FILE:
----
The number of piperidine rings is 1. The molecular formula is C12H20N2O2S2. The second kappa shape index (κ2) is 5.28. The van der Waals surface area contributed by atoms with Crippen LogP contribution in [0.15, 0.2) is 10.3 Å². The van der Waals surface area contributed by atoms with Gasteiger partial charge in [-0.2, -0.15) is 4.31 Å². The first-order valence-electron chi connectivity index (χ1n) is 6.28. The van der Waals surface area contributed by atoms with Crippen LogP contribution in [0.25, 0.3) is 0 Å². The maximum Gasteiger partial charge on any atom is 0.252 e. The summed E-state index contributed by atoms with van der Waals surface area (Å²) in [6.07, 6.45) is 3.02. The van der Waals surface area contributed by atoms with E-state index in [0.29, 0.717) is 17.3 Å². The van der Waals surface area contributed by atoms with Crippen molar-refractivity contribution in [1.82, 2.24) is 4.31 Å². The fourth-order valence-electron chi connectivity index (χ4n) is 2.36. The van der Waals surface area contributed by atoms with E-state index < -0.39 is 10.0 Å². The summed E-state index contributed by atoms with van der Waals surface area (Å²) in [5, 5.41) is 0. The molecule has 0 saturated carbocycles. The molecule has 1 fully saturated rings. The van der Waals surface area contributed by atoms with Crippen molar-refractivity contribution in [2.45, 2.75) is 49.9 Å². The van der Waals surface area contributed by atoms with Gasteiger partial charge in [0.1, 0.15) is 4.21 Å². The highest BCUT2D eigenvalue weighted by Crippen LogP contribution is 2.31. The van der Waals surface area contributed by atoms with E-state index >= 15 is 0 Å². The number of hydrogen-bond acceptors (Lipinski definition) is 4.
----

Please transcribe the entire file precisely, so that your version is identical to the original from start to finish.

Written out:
The number of piperidine rings is 1. The molecular formula is C12H20N2O2S2. The second kappa shape index (κ2) is 5.28. The van der Waals surface area contributed by atoms with Crippen LogP contribution in [0.15, 0.2) is 10.3 Å². The van der Waals surface area contributed by atoms with Gasteiger partial charge in [-0.2, -0.15) is 4.31 Å². The first-order valence-electron chi connectivity index (χ1n) is 6.28. The van der Waals surface area contributed by atoms with Crippen LogP contribution in [0.25, 0.3) is 0 Å². The maximum Gasteiger partial charge on any atom is 0.252 e. The summed E-state index contributed by atoms with van der Waals surface area (Å²) in [6.07, 6.45) is 3.02. The van der Waals surface area contributed by atoms with E-state index in [0.29, 0.717) is 17.3 Å². The van der Waals surface area contributed by atoms with Crippen molar-refractivity contribution in [1.82, 2.24) is 4.31 Å². The fourth-order valence-electron chi connectivity index (χ4n) is 2.36. The van der Waals surface area contributed by atoms with E-state index < -0.39 is 10.0 Å². The summed E-state index contributed by atoms with van der Waals surface area (Å²) in [5, 5.41) is 0. The molecule has 0 saturated carbocycles. The molecule has 1 fully saturated rings. The van der Waals surface area contributed by atoms with Crippen molar-refractivity contribution in [2.45, 2.75) is 49.9 Å². The van der Waals surface area contributed by atoms with Gasteiger partial charge in [0.1, 0.15) is 4.21 Å². The highest BCUT2D eigenvalue weighted by Crippen LogP contribution is 2.31. The van der Waals surface area contributed by atoms with E-state index >= 15 is 0 Å². The number of hydrogen-bond acceptors (Lipinski definition) is 4.